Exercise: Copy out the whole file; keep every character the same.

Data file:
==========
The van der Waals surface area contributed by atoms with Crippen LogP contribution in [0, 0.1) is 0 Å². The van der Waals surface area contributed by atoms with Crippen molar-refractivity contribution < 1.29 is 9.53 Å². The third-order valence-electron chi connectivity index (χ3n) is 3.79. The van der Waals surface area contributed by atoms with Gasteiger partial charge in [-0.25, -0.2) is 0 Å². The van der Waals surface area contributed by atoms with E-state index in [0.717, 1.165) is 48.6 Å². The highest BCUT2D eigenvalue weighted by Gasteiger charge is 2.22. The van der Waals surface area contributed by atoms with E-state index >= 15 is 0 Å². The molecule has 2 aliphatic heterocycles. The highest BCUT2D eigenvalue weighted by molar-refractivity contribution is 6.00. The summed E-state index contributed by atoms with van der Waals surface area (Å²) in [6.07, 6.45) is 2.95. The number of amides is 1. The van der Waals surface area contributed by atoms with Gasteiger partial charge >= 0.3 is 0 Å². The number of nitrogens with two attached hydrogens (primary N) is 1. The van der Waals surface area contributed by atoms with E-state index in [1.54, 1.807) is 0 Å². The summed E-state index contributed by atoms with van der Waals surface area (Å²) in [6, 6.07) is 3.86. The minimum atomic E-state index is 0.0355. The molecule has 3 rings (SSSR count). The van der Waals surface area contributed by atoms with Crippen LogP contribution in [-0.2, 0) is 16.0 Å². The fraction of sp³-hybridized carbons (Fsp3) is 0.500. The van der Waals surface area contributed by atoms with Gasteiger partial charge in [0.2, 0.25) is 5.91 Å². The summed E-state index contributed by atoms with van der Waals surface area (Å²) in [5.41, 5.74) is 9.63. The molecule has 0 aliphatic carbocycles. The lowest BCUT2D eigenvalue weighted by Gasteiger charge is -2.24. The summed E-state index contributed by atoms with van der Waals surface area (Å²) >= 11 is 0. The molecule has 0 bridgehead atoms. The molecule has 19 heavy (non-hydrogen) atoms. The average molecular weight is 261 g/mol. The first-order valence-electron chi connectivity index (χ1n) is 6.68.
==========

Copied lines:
The van der Waals surface area contributed by atoms with Crippen LogP contribution in [0, 0.1) is 0 Å². The van der Waals surface area contributed by atoms with Crippen molar-refractivity contribution < 1.29 is 9.53 Å². The third-order valence-electron chi connectivity index (χ3n) is 3.79. The van der Waals surface area contributed by atoms with Gasteiger partial charge in [-0.25, -0.2) is 0 Å². The van der Waals surface area contributed by atoms with E-state index in [0.717, 1.165) is 48.6 Å². The highest BCUT2D eigenvalue weighted by Gasteiger charge is 2.22. The van der Waals surface area contributed by atoms with E-state index >= 15 is 0 Å². The molecule has 2 aliphatic heterocycles. The highest BCUT2D eigenvalue weighted by molar-refractivity contribution is 6.00. The summed E-state index contributed by atoms with van der Waals surface area (Å²) in [6.07, 6.45) is 2.95. The number of amides is 1. The van der Waals surface area contributed by atoms with Gasteiger partial charge >= 0.3 is 0 Å². The number of nitrogens with two attached hydrogens (primary N) is 1. The van der Waals surface area contributed by atoms with E-state index in [1.54, 1.807) is 0 Å². The summed E-state index contributed by atoms with van der Waals surface area (Å²) in [6, 6.07) is 3.86. The minimum atomic E-state index is 0.0355. The molecule has 3 rings (SSSR count). The van der Waals surface area contributed by atoms with Crippen LogP contribution in [-0.2, 0) is 16.0 Å². The fraction of sp³-hybridized carbons (Fsp3) is 0.500. The van der Waals surface area contributed by atoms with Gasteiger partial charge in [0.2, 0.25) is 5.91 Å². The summed E-state index contributed by atoms with van der Waals surface area (Å²) in [5.41, 5.74) is 9.63. The molecule has 0 aliphatic carbocycles. The lowest BCUT2D eigenvalue weighted by Gasteiger charge is -2.24. The summed E-state index contributed by atoms with van der Waals surface area (Å²) >= 11 is 0. The molecule has 0 bridgehead atoms. The molecule has 19 heavy (non-hydrogen) atoms. The average molecular weight is 261 g/mol. The first-order valence-electron chi connectivity index (χ1n) is 6.68.